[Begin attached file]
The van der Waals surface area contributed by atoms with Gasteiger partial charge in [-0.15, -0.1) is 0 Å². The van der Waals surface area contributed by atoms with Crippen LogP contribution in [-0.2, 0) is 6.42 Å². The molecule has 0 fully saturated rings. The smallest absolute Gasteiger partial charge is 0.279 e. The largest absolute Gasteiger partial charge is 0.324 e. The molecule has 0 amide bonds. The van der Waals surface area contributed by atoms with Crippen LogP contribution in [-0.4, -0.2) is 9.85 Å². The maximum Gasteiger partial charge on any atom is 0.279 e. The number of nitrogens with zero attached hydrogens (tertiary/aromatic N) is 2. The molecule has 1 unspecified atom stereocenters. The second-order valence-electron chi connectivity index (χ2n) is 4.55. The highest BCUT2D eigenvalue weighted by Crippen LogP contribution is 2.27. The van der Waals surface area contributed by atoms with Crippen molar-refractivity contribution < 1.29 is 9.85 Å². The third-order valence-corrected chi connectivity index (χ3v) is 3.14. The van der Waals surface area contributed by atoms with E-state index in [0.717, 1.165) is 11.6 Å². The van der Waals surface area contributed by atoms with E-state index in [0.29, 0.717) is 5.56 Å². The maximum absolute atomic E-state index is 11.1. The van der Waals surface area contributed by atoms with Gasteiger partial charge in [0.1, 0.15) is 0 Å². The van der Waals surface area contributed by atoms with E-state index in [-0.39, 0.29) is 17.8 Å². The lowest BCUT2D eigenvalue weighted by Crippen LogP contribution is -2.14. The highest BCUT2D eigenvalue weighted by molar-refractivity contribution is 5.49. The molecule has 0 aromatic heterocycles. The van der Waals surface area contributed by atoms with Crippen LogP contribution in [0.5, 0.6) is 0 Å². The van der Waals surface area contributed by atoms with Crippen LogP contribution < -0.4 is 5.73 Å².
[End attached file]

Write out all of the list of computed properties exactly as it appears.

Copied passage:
The van der Waals surface area contributed by atoms with Gasteiger partial charge in [-0.15, -0.1) is 0 Å². The van der Waals surface area contributed by atoms with Crippen LogP contribution in [-0.2, 0) is 6.42 Å². The molecule has 0 fully saturated rings. The smallest absolute Gasteiger partial charge is 0.279 e. The largest absolute Gasteiger partial charge is 0.324 e. The molecule has 0 amide bonds. The van der Waals surface area contributed by atoms with Crippen LogP contribution in [-0.4, -0.2) is 9.85 Å². The maximum Gasteiger partial charge on any atom is 0.279 e. The number of nitrogens with zero attached hydrogens (tertiary/aromatic N) is 2. The molecule has 1 unspecified atom stereocenters. The second-order valence-electron chi connectivity index (χ2n) is 4.55. The highest BCUT2D eigenvalue weighted by Crippen LogP contribution is 2.27. The van der Waals surface area contributed by atoms with Crippen molar-refractivity contribution < 1.29 is 9.85 Å². The third-order valence-corrected chi connectivity index (χ3v) is 3.14. The van der Waals surface area contributed by atoms with E-state index in [0.717, 1.165) is 11.6 Å². The van der Waals surface area contributed by atoms with E-state index in [0.29, 0.717) is 5.56 Å². The maximum absolute atomic E-state index is 11.1. The van der Waals surface area contributed by atoms with Gasteiger partial charge in [0.1, 0.15) is 0 Å². The van der Waals surface area contributed by atoms with E-state index in [-0.39, 0.29) is 17.8 Å². The lowest BCUT2D eigenvalue weighted by Crippen LogP contribution is -2.14. The highest BCUT2D eigenvalue weighted by molar-refractivity contribution is 5.49. The molecule has 0 aromatic heterocycles. The van der Waals surface area contributed by atoms with Crippen LogP contribution in [0.5, 0.6) is 0 Å². The van der Waals surface area contributed by atoms with Crippen LogP contribution < -0.4 is 5.73 Å².